What Does “Greenwashing” Mean?

What Does “Greenwashing” Mean?

According to the Oxford English dictionary, the phrase “green washing” is defined as "disinformation disseminated by an organization so as to present an environmentally responsible public image."

A combination of the words “green” and “whitewashing”, the phrase was coined in 1986 by suburban New York environmental activist Jay Westerveld, as a pejorative: a way to describe unethical or misleading practices that are designed to give the impression of environmental consciousness. (Wikipedia)

The term “greenwashing” is often used to describe a company or organization that spends more time and money on advertising that they are "green" or environmentally-friendly than they do on actually putting into place practices that are eco-friendly. Some organizations may do this simply as a matter of public relations, while others are truly unethical, and hope to mislead the public.

There are “Six Sins” that are habitually made by businesses and organizations that are guilty of greenwashing:

  1. Hidden Trade-Off – This is when companies focus on one step of the process that they have made environmentally-friendly, when in fact the production, transportation, and other production factors, may not be “green” at all.

  2. No Proof – Companies should always be able to provide certificates, test results, and other research to support their eco-friendly claims, either through their website, the mail and even over the telephone.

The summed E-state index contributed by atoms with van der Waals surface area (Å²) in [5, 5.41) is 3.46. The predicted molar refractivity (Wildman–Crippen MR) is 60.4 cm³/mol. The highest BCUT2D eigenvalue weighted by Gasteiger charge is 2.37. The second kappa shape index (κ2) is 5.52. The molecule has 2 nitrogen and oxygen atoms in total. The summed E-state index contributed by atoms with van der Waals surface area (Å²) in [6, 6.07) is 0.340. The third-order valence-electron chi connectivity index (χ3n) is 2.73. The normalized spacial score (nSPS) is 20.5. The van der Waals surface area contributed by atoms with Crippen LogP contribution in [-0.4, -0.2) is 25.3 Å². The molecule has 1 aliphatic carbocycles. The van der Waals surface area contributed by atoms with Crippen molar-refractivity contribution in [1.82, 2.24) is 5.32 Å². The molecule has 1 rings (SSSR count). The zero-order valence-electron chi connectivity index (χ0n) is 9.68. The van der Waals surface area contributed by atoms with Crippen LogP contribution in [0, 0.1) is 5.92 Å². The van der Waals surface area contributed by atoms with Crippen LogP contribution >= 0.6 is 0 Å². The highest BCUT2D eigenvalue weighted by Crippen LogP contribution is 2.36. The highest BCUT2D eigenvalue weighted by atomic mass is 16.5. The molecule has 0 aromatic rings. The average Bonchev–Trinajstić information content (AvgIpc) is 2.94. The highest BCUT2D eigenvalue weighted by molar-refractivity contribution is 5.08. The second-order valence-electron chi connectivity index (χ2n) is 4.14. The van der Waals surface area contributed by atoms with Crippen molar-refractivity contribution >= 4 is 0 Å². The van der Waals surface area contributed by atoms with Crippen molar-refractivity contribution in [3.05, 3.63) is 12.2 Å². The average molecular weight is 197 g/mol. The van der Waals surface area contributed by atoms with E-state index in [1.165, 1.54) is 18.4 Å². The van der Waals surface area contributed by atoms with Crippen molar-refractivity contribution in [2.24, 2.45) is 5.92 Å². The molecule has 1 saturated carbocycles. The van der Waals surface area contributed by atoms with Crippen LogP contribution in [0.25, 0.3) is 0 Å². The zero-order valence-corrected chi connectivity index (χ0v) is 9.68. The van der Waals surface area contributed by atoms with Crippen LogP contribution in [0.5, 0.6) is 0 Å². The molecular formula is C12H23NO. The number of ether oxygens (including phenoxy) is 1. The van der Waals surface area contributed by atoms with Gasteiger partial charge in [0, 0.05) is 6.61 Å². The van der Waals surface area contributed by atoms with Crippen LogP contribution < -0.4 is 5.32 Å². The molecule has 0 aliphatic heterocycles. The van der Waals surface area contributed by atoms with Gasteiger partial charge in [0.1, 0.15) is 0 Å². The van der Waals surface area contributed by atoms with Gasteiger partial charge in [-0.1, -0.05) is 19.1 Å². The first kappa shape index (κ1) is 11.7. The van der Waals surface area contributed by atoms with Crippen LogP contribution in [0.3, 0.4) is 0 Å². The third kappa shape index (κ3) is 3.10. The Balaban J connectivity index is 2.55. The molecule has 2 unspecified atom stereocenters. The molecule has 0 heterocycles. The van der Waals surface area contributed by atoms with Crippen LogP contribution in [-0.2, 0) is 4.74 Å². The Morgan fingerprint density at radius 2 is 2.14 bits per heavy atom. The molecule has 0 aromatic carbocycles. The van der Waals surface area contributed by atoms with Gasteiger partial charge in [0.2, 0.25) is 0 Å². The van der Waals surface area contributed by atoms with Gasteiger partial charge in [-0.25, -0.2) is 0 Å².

3. Vague Claims – Similar to sin number one, this is when companies tell the truth, but not the whole truth. They don’t elaborate on their claim; “earth-friendly” and “chemical-free” are examples of vague claims.

  4. Irrelevant Claims – TerraChoice, an environmental marketing agency, uses the example of companies claiming a product such as oven cleaner or spray paint to be CFC-free; but, Duh! CFCs have been banned in aerosol products in the US for nearly 40 years! Inquire if the statement is actually important to the product.

  5. Lies or Fibs – Some companies simply lie about “green” qualities of their product or service. Luckily, the organizations that do certify green claims provide lists of certified products. Consumers won’t run into this problem as much as the other sins but do be aware that it does happen.

  6. Lesser of Two Evils – This sin applies to products or services that have a questionable environmental benefit; TerraChoice uses the example of organic cigarettes and green pesticides. Making those products green doesn’t have a significant effect on the health of the environment, or human beings.

If being eco-conscious is important to you, greenwashing can inhibit your ability to make healthy, positive choices for you and your family. Take the time to research the foods, clothing, and other products you bring into your home to ensure you’re not the victim of a greenwashing campaign.

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